San Francisco DA's Office Whips Up Its Own Sunlight, Releases Data Sets On Arrests And Convictions

from the make-it-trend dept

A horrifically stupid and likely-illegal raid of a journalist's house notwithstanding, San Francisco's move towards greater law enforcement accountability and transparency has been monumental. Granted, this increase's momentousness is relative. Most cities do nothing at all to increase law enforcement accountability and transparency, so any forward momentum becomes noteworthy for even exisiting.

San Francisco recently became the first city in the nation to ban use of facial recognition tech by local government agencies. The tech's problematic history and freedom-threatening growing pains should have produced similar bans elsewhere in the country, but so far, it's only San Francisco. The fact that it did it before law enforcement even started using it deserves to be applauded. Legislators are rarely ahead of the tech adoption curve… if they're even being informed at all about local law enforcement's new tech toys by the agencies they're supposed to be overseeing.

The DA's office -- the same one that issued pretty harsh words about the SFPD's raid of journalist Bryan Carmody's home -- has released a first-of-its-kind transparency tool to keep the public apprised about arrests and convictions. This open-access recordkeeping is a significant improvement over the DA's office former record keeping process, which was apparently nonexistent.

When District Attorney George Gascon first took office he was “shocked” to discover that his staff could often not answer even basic questions about caseloads or prosecution and conviction rates.

“You’d ask people around the office how many cases we have…and depending on the day of the week and who you’d ask, you would get significantly different answers,” said Gascon. “The reality is that people would keep their own Excel sheets. Some were actually in handwriting.”

The discovery prompted the launch of “DA Stat,” a transparency initiative announced Wednesday that is intended to create greater transparency by aggregating nearly a decade’s worth of data into three new statistical dashboards that are updated on a monthly basis.

As DA Gascon points out, taxpayers spend millions funding his office, but have no idea whether that investment was paying off. The stats included here will at least assure taxpayers new laws are working the way they're supposed to. For example, a 2014 measure reduced personal drug possession from a felony to a misdemeanor. This has resulted in a 33% decline in felony drug prosecutions.

It also shows that, for better or worse, the DA's office is pretty good at what it does.

In 2018, the DA’s overall trial conviction rate was 83 percent, while trials averaged 11 days in length for a total of 266 defendants.

What isn't factored into that 83% success rate is how many of those convictions were the result of plea deals. Without this number, it's tough to tell whether the office is loaded with prosecutors that only bring solid cases, or a bunch of canny salespeople able to talk defendants into giving up rather than exercising their right to a fair trial.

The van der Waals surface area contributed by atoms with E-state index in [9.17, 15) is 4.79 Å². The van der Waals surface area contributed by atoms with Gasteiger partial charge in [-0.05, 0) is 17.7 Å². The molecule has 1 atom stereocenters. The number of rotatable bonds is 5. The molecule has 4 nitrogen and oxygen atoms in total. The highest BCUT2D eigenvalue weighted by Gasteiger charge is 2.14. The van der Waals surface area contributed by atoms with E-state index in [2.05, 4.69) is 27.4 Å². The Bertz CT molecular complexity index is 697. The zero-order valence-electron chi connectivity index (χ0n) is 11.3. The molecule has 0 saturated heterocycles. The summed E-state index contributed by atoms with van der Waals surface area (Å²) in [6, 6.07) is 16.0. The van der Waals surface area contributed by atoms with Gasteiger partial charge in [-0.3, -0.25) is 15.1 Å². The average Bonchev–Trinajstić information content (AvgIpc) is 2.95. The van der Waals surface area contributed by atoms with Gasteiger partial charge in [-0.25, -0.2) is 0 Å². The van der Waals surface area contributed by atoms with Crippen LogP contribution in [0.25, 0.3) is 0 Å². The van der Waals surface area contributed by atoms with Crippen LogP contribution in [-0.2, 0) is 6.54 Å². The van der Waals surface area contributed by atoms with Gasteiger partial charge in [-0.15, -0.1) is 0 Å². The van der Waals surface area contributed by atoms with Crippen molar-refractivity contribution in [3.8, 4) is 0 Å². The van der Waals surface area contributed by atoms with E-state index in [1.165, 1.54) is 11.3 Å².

The good news is that factor won't be ignored. The DA's office plans to add plea numbers as soon as it can obtain reliable data from the court system, which seems not nearly as interested in participating in the new transparency.

There's a lot of data here for the public to review and make use of. The DA's office is also working with the DataSF program and hopes to publish its data sets in full by the end of 2019. Until then, members of the public can examine what's been released and judge for itself whether the office is earning its keep. And that puts them miles ahead of residents of almost every other city in the United States.

Filed Under: da, data, george gascon, san francisco, transparency

Reader Comments

Subscribe: RSS

View by: Time | Thread

  1. icon
    Anonymous Anonymous Coward (profile), 3 Jun 2019 @ 6:35pm

    Statistics tell the story the compiler wants to tell

    The statistic I would like to see is how many times each and every law on the books has been enforced since codification (an arrest made), and how many times that arrest was actually prosecuted, and then the win/lose record of those prosecutions. Recidivism of the same offence by the same offender might be nice as well, and as Tim points out, how many went to trial and how many were plea bargained. (I'll leave statistics on the nature and form of the plea bargains for another time). Oh, another good one, how many cases (and which laws) were reversed at the appellate level, and how many years later were they reversed?

    I suspect we will find that many laws are never enforced as there was never a need for the law, and that many of those arrested for some offence are never prosecuted, and that the success rate for the prosecution of some of the laws was significantly less than 100% (the reasons for those failures would be yet another interesting study).

    Data mining isn't just for your telecom provider, social media addictions, or Google, but can be fun for all.

Add Your Comment

Have a Techdirt Account? Sign in now. Want one? Register here

Subscribe to the Techdirt Daily newsletter

Comment Options:

  • Use markdown. Use plain text.
  • Remember name/email/url (set a cookie)

Follow Techdirt
Special Affiliate Offer

Essential Reading
Techdirt Insider Chat
Recent Stories

This site, like most other sites on the web, uses cookies. For more information, see our privacy policy. Got it

Email This

This feature is only available to registered users. Register or sign in to use it.